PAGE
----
Tuesday, April 28, 2015

ARC: 179 pages
Publisher: Feiwel & Friends
Release Date: April 28, 2014
Source of my copy: publisher
Series: The Ladybirds #1
Synopsis
Bea Hogg is shy but fiery inside. When national dance competition Starwars comes to her school looking for talent, she wants to sign up. It's just a shame her best friend agreed to enter with school super-cow Pearl Harris. Bea will fight back! But when school hottie, Ollie Matthews, who also happens to be Pearl’s boyfriend, decides to enter the competition with Bea, she will have more than a fight on her hands. This warm, nuanced, hilarious story about friendship, fortitude . . . and dancing is impossible not to fall in love with. Jenny’s voice is fresh and convincing, and she handles both darker and lighter elements of the story with equal panache.


After reading so many required books and poems for school, I decided I wanted a light, fun, and easy read for my Spring Break. Flirty Dancing by Jenny McLachlan delivered perfectly. For a book I knew little to nothing about going into it, I was happy to find that it was exactly what I needed. I laughed; I oohed; I awwed, and I remained so glued to the book that I finished it within days--a big feat for a slow reader like me. So I'm giving Flirty Dancing
First of all, I really connected with the main character Bea. Just as the blurb says, Bea is a shy girl with a fierce spirit, a combination that stems from her insecure and submissive self hiding her amazing talent, determined character, and big heart. She always felt uncomfortable around others outside her home and small circle of friends, and that characteristic of hers totally reminded me of my taciturn self, so I really felt for Bea with every tease and mock she received from her ex-friend-turned-bully and with every self-doubting thought that ran through her mind. I rooted for her all throughout the book, and sometimes, even wanted to reach into the story and either shake her or hug her because I knew she was stronger and more capable than she believed she was. I admired watching Bea grow more and more comfortable with herself as she surrounded herself with more considerate company who saw her as what she truly was, and I liked how her character was so fond of dance, it found freedom in it, releasing whatever insecurities Bea held. Since Flirty Dancing is the first of a series that tells the individual stories of each of the four different Ladybirds, I am both sad and excited to be leaving Bea in her book as I plan to read the other Ladybirds books because I wouldn't mind at all reading more about Bea but I am also interested in learning about her fellow Ladybirds and seeing her as a secondary character. I really saw myself in Bea's character and I enjoyed reading about her.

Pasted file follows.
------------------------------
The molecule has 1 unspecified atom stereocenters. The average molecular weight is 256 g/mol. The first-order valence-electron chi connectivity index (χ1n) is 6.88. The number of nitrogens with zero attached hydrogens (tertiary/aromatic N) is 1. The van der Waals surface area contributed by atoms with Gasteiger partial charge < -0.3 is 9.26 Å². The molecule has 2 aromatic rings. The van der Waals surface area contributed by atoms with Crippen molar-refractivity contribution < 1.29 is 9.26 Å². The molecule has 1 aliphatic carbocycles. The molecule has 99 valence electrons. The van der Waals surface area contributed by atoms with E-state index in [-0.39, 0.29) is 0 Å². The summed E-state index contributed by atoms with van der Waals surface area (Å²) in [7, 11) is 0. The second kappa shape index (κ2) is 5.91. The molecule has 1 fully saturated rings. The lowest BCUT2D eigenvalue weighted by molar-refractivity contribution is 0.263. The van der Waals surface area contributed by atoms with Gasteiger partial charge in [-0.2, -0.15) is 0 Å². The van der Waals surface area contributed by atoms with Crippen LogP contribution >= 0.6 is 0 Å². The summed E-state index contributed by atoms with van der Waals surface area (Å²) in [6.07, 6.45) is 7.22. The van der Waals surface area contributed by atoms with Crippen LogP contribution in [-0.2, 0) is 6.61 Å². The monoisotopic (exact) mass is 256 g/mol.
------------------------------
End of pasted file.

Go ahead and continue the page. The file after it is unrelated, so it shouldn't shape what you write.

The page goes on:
I also really liked the secondary characters of Flirty Dancing, which were Bea's family, particularly her little sister and Nan, and Bea's friends, such as Ladybirds Betty and Kat and school hottie Ollie. Bea's family was what really made Flirty Dancing a very entertaining read for me. Her crazy, loud little sister Emma was one of those lovable little kids with endless amounts of energy as they run around naked, color themselves, whine, scream, yell, and laugh, and I was both embarrassed about her and very much entertained by her. Her crazy, careless antics made me laugh and smile throughout the entire book, and I loved her relationship with Bea, who, although did have some embarrassment for Emma, accepted her and adored her just the same. Emma struck me as no other child I have ever met in real life, and I don't know if I would have handled her as well as Bea did, so she and Bea, individually and together, were very admirable. Bea's Nan was also really cool. She played a key role in helping Bea grow into herself, and her careless actions, such as her loud outfits, un-shy comments, and optimistic input, also put smiles on my faces. Her quirky character reminded me of some of my own relatives. Bea's friends Betty and Kat were interesting as well. Betty was unconventional, funny, and fearless in her disinterest with cliches and status quos, and Kat, although was on the opposite side of the spectrum from Betty, turned out to be a better character than I expected. From the blurb, I thought she was going to completely betray Bea in the typically cruel jealous-friend fashion, but I was happy to find that she didn't. Even though she did leave Bea and from the very beginning showed herself as not the greatest friend, in my mind, she redeemed herself by the end of the book. Then, finally, Ollie was a sweetheart. I liked that his popularity and supposed utter hot-ness did not eclipse Bea and her character development, let alone create in him one of those cold, arrogant, or reserved heroes. He was nonchalant, yes, so much that his character's presence was only acknowledged in my mind because Bea and her friends thought he was cute, but he was also kind, caring, and charming enough to be liked. Even the secondary characters in Flirty Dancing stood out to me and they made the book all the more fun and interesting to read.